Microsoft has announced the release of a new app that lets you control Word, Excel and PowerPoint from a Windows 8 phone. The company called this the beginning of a move to push the productivity space to a “diverse society of devices.”
The new release, which was announced on a blog post by Rob Knies of Microsoft Research, effectively turns a Windows Phone 8 into a remote control for PC-based Office applications. The post states that the app, the result of a collaboration between Microsoft Research and Microsoft Office engineering, offers users the possibility of setting up and giving presentations from the palm of their hands.
The app works with all forms of Office 2013, except for Office 2013 RT. That is a little bit odd because it means you will not be able to use it with your brand spanking new Surface 2 tablet, for the moment at least.
The whole idea here is to cater to business users who spend their lives travelling around giving presentations. With it, you can strut your stuff anywhere in the room without having to physically touch the PC the presentation is hosted on.
It also means that you can easily slip between Office apps if you need to drag information into the presentation that resides in an app other than the one you are working in.
This is going to be a useful app for anyone that has to regularly offer presentations. But there are two points in the blog post that have a much wider significance for productivity suit users and Microsoft users in general.
The first is that Van Hoot is touting this as an example of how Microsoft departments are working together. Microsoft Office and Research have worked together in the past, but nothing much was ever said about it.
Here, with the new winds of change sweeping the corridors of Microsoft headquarters, everything is about collaboration and development between Microsoft teams — all part of the ‘One Microsoft’ strategy that is slowly getting into gear. Hoff’s noted:
The world is constantly evolving, though, and presentations need to evolve with it. We are building partnerships between Microsoft Research and Microsoft Office that will help bring innovations to products now and into the future. Office Remote is a great example of this: It brings together your large display, PC, and mobile device using services that we can continuously improve over time with the latest research and design concepts.”In short, everyone got together and pulled this one out of the hat as a sign of things to come. The other related nugget buried in here is that this is only the first of many future collaborations that will see Microsoft devices pitched together for the benefit of business users.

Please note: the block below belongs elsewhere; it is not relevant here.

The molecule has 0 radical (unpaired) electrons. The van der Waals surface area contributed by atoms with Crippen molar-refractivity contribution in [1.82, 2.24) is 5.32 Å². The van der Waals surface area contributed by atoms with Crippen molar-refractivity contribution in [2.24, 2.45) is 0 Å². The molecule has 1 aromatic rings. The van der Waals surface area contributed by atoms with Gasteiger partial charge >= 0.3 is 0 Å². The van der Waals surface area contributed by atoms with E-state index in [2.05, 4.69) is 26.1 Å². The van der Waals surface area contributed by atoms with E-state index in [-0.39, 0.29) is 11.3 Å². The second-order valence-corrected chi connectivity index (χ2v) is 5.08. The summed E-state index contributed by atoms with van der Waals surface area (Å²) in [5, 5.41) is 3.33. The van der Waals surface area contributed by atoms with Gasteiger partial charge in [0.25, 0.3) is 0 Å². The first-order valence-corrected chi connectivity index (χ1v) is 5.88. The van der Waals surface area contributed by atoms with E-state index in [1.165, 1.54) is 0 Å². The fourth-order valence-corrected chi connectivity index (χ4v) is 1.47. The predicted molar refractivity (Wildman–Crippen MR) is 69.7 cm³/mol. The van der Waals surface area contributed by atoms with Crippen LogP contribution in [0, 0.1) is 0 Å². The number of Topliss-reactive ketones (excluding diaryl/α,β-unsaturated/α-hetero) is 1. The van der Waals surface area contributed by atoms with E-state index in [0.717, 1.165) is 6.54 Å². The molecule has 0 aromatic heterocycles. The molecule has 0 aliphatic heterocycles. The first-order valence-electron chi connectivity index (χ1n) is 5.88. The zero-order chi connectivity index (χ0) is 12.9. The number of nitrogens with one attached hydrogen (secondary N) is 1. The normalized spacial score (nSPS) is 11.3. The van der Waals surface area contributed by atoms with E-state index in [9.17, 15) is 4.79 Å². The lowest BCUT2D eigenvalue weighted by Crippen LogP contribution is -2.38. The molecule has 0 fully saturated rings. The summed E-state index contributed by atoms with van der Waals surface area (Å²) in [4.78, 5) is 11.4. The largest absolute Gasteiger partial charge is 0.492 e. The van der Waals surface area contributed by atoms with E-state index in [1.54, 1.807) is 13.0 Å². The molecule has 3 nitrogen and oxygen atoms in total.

Interactive Microsoft Device
Citing Bill Buxton, principal researcher at Microsoft Research, the blog post states we will be seeing a lot more of this kind of collaborative work in the future.
Office Remote represents just the first deep exploration in the productivity space into theat hand, but, potentially, also use multiple devices together to make it easier to achieve your goals."
In this case, it means the introduction of an app that is operated using touch-based control and takes full advantage of existing projectors, large-screen televisions, and Lync-meeting connections. In sum, all a user's Windows devices will be talking to each other in the name of ease and convenience.
The app itself is a useful one that builds on existing Microsoft technology and shows, in a small way, where Microsoft is heading.
While the app is available now for download, a number of people posting on boards across the web have pointed out that they have been doing this already with Keynote and Apple’s iPhone and iPad for quite some time. While this may be the case, for Microsoft it’s a first, adding something new not only to Office, but to Windows Phone 8 too.
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